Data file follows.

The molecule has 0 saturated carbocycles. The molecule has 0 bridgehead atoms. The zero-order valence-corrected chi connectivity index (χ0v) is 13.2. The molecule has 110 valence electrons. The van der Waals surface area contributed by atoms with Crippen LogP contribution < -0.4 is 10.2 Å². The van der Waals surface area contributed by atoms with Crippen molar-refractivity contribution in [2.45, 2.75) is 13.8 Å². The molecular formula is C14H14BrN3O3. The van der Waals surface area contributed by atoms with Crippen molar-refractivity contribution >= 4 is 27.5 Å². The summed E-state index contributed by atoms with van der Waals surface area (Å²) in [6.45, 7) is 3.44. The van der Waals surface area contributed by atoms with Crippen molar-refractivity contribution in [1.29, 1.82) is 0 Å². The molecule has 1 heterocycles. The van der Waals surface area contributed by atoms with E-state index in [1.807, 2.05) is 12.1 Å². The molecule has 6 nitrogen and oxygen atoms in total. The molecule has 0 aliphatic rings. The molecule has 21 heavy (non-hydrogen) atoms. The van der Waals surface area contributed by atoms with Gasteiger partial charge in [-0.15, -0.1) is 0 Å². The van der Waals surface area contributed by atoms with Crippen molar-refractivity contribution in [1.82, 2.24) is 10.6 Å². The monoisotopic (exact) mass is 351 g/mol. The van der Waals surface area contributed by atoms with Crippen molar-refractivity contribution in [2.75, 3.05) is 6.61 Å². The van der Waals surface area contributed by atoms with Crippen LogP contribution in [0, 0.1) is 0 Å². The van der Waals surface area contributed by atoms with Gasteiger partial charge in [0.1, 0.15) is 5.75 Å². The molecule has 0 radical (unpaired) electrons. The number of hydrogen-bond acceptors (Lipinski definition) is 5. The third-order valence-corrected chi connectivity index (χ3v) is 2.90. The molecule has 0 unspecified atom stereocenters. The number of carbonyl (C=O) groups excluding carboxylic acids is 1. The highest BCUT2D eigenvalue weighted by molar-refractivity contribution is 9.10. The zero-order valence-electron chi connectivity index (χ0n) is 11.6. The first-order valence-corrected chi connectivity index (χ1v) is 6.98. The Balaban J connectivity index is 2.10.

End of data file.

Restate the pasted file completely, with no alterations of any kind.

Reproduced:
The molecule has 0 saturated carbocycles. The molecule has 0 bridgehead atoms. The zero-order valence-corrected chi connectivity index (χ0v) is 13.2. The molecule has 110 valence electrons. The van der Waals surface area contributed by atoms with Crippen LogP contribution < -0.4 is 10.2 Å². The van der Waals surface area contributed by atoms with Crippen molar-refractivity contribution in [2.45, 2.75) is 13.8 Å². The molecular formula is C14H14BrN3O3. The van der Waals surface area contributed by atoms with Crippen molar-refractivity contribution >= 4 is 27.5 Å². The summed E-state index contributed by atoms with van der Waals surface area (Å²) in [6.45, 7) is 3.44. The van der Waals surface area contributed by atoms with Crippen molar-refractivity contribution in [1.29, 1.82) is 0 Å². The molecule has 1 heterocycles. The van der Waals surface area contributed by atoms with E-state index in [1.807, 2.05) is 12.1 Å². The molecule has 6 nitrogen and oxygen atoms in total. The molecule has 0 aliphatic rings. The molecule has 21 heavy (non-hydrogen) atoms. The van der Waals surface area contributed by atoms with Gasteiger partial charge in [-0.15, -0.1) is 0 Å². The van der Waals surface area contributed by atoms with Crippen molar-refractivity contribution in [1.82, 2.24) is 10.6 Å². The monoisotopic (exact) mass is 351 g/mol. The van der Waals surface area contributed by atoms with Crippen molar-refractivity contribution in [2.75, 3.05) is 6.61 Å². The van der Waals surface area contributed by atoms with Crippen LogP contribution in [0, 0.1) is 0 Å². The van der Waals surface area contributed by atoms with Gasteiger partial charge in [0.1, 0.15) is 5.75 Å². The molecule has 0 radical (unpaired) electrons. The number of hydrogen-bond acceptors (Lipinski definition) is 5. The third-order valence-corrected chi connectivity index (χ3v) is 2.90. The molecule has 0 unspecified atom stereocenters. The number of carbonyl (C=O) groups excluding carboxylic acids is 1. The highest BCUT2D eigenvalue weighted by molar-refractivity contribution is 9.10. The zero-order valence-electron chi connectivity index (χ0n) is 11.6. The first-order valence-corrected chi connectivity index (χ1v) is 6.98. The Balaban J connectivity index is 2.10.